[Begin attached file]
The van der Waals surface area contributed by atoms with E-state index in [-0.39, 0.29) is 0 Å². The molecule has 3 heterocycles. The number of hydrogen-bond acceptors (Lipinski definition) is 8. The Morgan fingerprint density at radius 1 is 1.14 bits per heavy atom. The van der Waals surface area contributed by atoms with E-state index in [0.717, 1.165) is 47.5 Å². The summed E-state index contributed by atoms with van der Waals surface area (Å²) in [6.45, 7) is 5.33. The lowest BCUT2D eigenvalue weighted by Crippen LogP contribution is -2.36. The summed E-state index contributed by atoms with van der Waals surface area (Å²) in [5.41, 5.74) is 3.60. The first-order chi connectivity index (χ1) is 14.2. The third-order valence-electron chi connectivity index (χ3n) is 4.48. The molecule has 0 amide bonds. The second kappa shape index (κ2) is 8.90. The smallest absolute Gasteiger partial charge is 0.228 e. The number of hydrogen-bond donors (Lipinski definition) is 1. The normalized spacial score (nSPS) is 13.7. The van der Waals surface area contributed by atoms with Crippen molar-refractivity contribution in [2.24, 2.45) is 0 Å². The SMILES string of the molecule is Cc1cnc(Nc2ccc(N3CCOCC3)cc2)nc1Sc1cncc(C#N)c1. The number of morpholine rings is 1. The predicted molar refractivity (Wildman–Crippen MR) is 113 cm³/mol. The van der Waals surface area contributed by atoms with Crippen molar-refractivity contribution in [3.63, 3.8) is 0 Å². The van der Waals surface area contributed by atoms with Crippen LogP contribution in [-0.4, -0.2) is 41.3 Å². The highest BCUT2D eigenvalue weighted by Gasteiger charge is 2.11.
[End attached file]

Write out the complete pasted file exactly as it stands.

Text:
The van der Waals surface area contributed by atoms with E-state index in [-0.39, 0.29) is 0 Å². The molecule has 3 heterocycles. The number of hydrogen-bond acceptors (Lipinski definition) is 8. The Morgan fingerprint density at radius 1 is 1.14 bits per heavy atom. The van der Waals surface area contributed by atoms with E-state index in [0.717, 1.165) is 47.5 Å². The summed E-state index contributed by atoms with van der Waals surface area (Å²) in [6.45, 7) is 5.33. The lowest BCUT2D eigenvalue weighted by Crippen LogP contribution is -2.36. The summed E-state index contributed by atoms with van der Waals surface area (Å²) in [5.41, 5.74) is 3.60. The first-order chi connectivity index (χ1) is 14.2. The third-order valence-electron chi connectivity index (χ3n) is 4.48. The molecule has 0 amide bonds. The second kappa shape index (κ2) is 8.90. The smallest absolute Gasteiger partial charge is 0.228 e. The number of hydrogen-bond donors (Lipinski definition) is 1. The normalized spacial score (nSPS) is 13.7. The van der Waals surface area contributed by atoms with Crippen molar-refractivity contribution in [2.24, 2.45) is 0 Å². The SMILES string of the molecule is Cc1cnc(Nc2ccc(N3CCOCC3)cc2)nc1Sc1cncc(C#N)c1. The number of morpholine rings is 1. The predicted molar refractivity (Wildman–Crippen MR) is 113 cm³/mol. The van der Waals surface area contributed by atoms with Crippen molar-refractivity contribution in [3.63, 3.8) is 0 Å². The van der Waals surface area contributed by atoms with Crippen LogP contribution in [-0.4, -0.2) is 41.3 Å². The highest BCUT2D eigenvalue weighted by Gasteiger charge is 2.11.